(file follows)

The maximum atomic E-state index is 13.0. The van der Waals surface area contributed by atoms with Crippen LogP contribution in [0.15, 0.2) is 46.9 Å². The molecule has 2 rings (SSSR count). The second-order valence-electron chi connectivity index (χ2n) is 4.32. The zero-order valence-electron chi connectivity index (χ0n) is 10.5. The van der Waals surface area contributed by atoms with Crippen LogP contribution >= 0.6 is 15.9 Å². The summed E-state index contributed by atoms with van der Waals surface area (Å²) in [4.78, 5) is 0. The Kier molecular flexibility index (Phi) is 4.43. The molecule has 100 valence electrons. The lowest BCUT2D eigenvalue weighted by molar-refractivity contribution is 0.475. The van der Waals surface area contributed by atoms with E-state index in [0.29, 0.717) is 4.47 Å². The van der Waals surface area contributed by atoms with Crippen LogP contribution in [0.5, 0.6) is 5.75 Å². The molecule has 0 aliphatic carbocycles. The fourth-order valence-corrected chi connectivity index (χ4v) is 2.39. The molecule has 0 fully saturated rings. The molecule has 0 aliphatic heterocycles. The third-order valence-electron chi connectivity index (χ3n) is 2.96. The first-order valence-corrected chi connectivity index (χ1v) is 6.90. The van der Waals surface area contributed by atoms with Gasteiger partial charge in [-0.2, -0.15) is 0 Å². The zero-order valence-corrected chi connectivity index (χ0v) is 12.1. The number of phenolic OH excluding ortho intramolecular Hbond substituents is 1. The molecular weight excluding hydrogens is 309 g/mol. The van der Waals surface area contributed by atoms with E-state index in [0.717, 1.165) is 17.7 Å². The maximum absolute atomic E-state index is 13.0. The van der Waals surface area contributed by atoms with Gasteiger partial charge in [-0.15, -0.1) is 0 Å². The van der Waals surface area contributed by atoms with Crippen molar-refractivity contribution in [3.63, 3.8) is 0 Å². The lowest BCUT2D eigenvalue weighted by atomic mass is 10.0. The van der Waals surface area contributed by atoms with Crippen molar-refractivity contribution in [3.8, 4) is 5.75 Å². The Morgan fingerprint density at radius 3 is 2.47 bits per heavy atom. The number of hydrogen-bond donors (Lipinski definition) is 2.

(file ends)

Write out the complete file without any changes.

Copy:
The maximum atomic E-state index is 13.0. The van der Waals surface area contributed by atoms with Crippen LogP contribution in [0.15, 0.2) is 46.9 Å². The molecule has 2 rings (SSSR count). The second-order valence-electron chi connectivity index (χ2n) is 4.32. The zero-order valence-electron chi connectivity index (χ0n) is 10.5. The van der Waals surface area contributed by atoms with Crippen LogP contribution >= 0.6 is 15.9 Å². The summed E-state index contributed by atoms with van der Waals surface area (Å²) in [4.78, 5) is 0. The Kier molecular flexibility index (Phi) is 4.43. The molecule has 100 valence electrons. The lowest BCUT2D eigenvalue weighted by molar-refractivity contribution is 0.475. The van der Waals surface area contributed by atoms with E-state index in [0.29, 0.717) is 4.47 Å². The van der Waals surface area contributed by atoms with Crippen LogP contribution in [0.5, 0.6) is 5.75 Å². The molecule has 0 aliphatic carbocycles. The fourth-order valence-corrected chi connectivity index (χ4v) is 2.39. The molecule has 0 fully saturated rings. The molecule has 0 aliphatic heterocycles. The third-order valence-electron chi connectivity index (χ3n) is 2.96. The first-order valence-corrected chi connectivity index (χ1v) is 6.90. The van der Waals surface area contributed by atoms with Gasteiger partial charge in [-0.2, -0.15) is 0 Å². The zero-order valence-corrected chi connectivity index (χ0v) is 12.1. The number of phenolic OH excluding ortho intramolecular Hbond substituents is 1. The molecular weight excluding hydrogens is 309 g/mol. The van der Waals surface area contributed by atoms with E-state index in [0.717, 1.165) is 17.7 Å². The maximum absolute atomic E-state index is 13.0. The van der Waals surface area contributed by atoms with Gasteiger partial charge in [-0.15, -0.1) is 0 Å². The van der Waals surface area contributed by atoms with Crippen molar-refractivity contribution in [3.63, 3.8) is 0 Å². The lowest BCUT2D eigenvalue weighted by atomic mass is 10.0. The van der Waals surface area contributed by atoms with Crippen molar-refractivity contribution in [3.8, 4) is 5.75 Å². The Morgan fingerprint density at radius 3 is 2.47 bits per heavy atom. The number of hydrogen-bond donors (Lipinski definition) is 2.